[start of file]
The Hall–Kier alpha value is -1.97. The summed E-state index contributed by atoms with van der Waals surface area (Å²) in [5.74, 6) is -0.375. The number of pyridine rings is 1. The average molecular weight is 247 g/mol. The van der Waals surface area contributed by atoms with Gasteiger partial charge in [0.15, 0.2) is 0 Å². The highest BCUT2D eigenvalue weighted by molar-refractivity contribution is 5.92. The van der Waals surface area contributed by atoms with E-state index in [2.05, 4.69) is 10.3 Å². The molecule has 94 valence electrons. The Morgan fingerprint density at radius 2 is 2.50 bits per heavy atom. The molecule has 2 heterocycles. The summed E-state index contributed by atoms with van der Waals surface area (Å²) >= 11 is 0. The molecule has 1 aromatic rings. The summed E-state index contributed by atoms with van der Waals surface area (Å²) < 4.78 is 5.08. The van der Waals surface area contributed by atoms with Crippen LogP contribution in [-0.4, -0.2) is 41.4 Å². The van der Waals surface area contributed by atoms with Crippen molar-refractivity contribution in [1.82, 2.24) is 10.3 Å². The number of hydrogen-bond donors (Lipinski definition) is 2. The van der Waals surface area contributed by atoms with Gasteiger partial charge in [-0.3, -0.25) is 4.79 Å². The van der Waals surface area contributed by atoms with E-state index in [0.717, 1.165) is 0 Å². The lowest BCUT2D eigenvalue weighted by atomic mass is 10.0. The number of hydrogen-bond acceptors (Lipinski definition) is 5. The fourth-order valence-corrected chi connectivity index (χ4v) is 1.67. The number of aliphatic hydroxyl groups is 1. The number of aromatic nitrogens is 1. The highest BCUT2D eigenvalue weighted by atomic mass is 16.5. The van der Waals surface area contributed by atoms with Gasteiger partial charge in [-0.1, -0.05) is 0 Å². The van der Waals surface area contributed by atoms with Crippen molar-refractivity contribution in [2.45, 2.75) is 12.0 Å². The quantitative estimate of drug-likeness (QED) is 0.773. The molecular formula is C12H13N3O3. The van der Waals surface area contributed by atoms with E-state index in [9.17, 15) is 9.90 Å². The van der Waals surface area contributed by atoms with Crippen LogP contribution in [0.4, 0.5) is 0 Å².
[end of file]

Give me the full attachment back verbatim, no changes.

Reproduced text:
The Hall–Kier alpha value is -1.97. The summed E-state index contributed by atoms with van der Waals surface area (Å²) in [5.74, 6) is -0.375. The number of pyridine rings is 1. The average molecular weight is 247 g/mol. The van der Waals surface area contributed by atoms with Gasteiger partial charge in [0.15, 0.2) is 0 Å². The highest BCUT2D eigenvalue weighted by molar-refractivity contribution is 5.92. The van der Waals surface area contributed by atoms with E-state index in [2.05, 4.69) is 10.3 Å². The molecule has 94 valence electrons. The Morgan fingerprint density at radius 2 is 2.50 bits per heavy atom. The molecule has 2 heterocycles. The summed E-state index contributed by atoms with van der Waals surface area (Å²) >= 11 is 0. The molecule has 1 aromatic rings. The summed E-state index contributed by atoms with van der Waals surface area (Å²) < 4.78 is 5.08. The van der Waals surface area contributed by atoms with Crippen LogP contribution in [-0.4, -0.2) is 41.4 Å². The van der Waals surface area contributed by atoms with Crippen molar-refractivity contribution in [1.82, 2.24) is 10.3 Å². The number of hydrogen-bond donors (Lipinski definition) is 2. The van der Waals surface area contributed by atoms with Gasteiger partial charge in [-0.3, -0.25) is 4.79 Å². The van der Waals surface area contributed by atoms with E-state index in [0.717, 1.165) is 0 Å². The lowest BCUT2D eigenvalue weighted by atomic mass is 10.0. The number of hydrogen-bond acceptors (Lipinski definition) is 5. The fourth-order valence-corrected chi connectivity index (χ4v) is 1.67. The number of aliphatic hydroxyl groups is 1. The number of aromatic nitrogens is 1. The highest BCUT2D eigenvalue weighted by atomic mass is 16.5. The van der Waals surface area contributed by atoms with Gasteiger partial charge in [-0.1, -0.05) is 0 Å². The van der Waals surface area contributed by atoms with Crippen molar-refractivity contribution in [2.45, 2.75) is 12.0 Å². The quantitative estimate of drug-likeness (QED) is 0.773. The molecular formula is C12H13N3O3. The van der Waals surface area contributed by atoms with E-state index in [9.17, 15) is 9.90 Å². The van der Waals surface area contributed by atoms with Crippen LogP contribution in [0.4, 0.5) is 0 Å².